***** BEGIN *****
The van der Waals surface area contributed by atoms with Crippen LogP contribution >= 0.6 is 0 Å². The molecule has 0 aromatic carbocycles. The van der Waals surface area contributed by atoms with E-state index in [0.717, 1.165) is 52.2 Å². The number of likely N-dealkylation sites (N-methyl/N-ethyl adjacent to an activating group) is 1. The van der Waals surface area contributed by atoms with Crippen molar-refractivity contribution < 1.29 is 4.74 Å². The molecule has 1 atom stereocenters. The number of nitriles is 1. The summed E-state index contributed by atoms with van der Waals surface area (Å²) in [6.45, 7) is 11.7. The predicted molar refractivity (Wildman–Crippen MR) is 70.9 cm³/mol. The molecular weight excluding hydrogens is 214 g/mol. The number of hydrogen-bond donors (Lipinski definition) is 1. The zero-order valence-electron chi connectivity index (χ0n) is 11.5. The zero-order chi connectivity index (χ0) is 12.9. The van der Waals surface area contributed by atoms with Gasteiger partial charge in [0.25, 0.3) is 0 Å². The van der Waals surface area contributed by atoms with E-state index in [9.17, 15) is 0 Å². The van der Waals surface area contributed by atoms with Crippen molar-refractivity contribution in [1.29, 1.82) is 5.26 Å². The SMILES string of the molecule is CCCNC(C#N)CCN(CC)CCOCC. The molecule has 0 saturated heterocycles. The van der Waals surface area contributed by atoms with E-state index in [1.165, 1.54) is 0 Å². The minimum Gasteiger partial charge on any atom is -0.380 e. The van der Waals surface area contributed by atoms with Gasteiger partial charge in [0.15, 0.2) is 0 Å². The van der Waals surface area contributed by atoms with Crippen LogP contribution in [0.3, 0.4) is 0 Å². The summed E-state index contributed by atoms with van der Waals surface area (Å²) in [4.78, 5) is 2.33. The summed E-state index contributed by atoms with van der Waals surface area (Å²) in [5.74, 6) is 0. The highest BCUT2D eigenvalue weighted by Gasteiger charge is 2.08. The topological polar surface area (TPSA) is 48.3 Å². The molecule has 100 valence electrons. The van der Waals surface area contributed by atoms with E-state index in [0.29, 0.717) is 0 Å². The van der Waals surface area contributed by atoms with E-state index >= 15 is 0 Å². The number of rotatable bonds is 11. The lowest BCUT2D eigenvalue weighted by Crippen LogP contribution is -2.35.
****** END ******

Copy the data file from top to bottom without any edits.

The van der Waals surface area contributed by atoms with Crippen LogP contribution >= 0.6 is 0 Å². The molecule has 0 aromatic carbocycles. The van der Waals surface area contributed by atoms with E-state index in [0.717, 1.165) is 52.2 Å². The number of likely N-dealkylation sites (N-methyl/N-ethyl adjacent to an activating group) is 1. The van der Waals surface area contributed by atoms with Crippen molar-refractivity contribution < 1.29 is 4.74 Å². The molecule has 1 atom stereocenters. The number of nitriles is 1. The summed E-state index contributed by atoms with van der Waals surface area (Å²) in [6.45, 7) is 11.7. The predicted molar refractivity (Wildman–Crippen MR) is 70.9 cm³/mol. The molecular weight excluding hydrogens is 214 g/mol. The number of hydrogen-bond donors (Lipinski definition) is 1. The zero-order valence-electron chi connectivity index (χ0n) is 11.5. The zero-order chi connectivity index (χ0) is 12.9. The van der Waals surface area contributed by atoms with Gasteiger partial charge in [0.25, 0.3) is 0 Å². The van der Waals surface area contributed by atoms with E-state index in [9.17, 15) is 0 Å². The van der Waals surface area contributed by atoms with Crippen molar-refractivity contribution in [1.29, 1.82) is 5.26 Å². The SMILES string of the molecule is CCCNC(C#N)CCN(CC)CCOCC. The molecule has 0 saturated heterocycles. The van der Waals surface area contributed by atoms with E-state index in [1.165, 1.54) is 0 Å². The minimum Gasteiger partial charge on any atom is -0.380 e. The van der Waals surface area contributed by atoms with Gasteiger partial charge in [0.15, 0.2) is 0 Å². The van der Waals surface area contributed by atoms with Crippen LogP contribution in [0.3, 0.4) is 0 Å². The summed E-state index contributed by atoms with van der Waals surface area (Å²) in [4.78, 5) is 2.33. The summed E-state index contributed by atoms with van der Waals surface area (Å²) in [5.74, 6) is 0. The highest BCUT2D eigenvalue weighted by Gasteiger charge is 2.08. The topological polar surface area (TPSA) is 48.3 Å². The molecule has 100 valence electrons. The van der Waals surface area contributed by atoms with E-state index in [0.29, 0.717) is 0 Å². The van der Waals surface area contributed by atoms with E-state index >= 15 is 0 Å². The number of rotatable bonds is 11. The lowest BCUT2D eigenvalue weighted by Crippen LogP contribution is -2.35.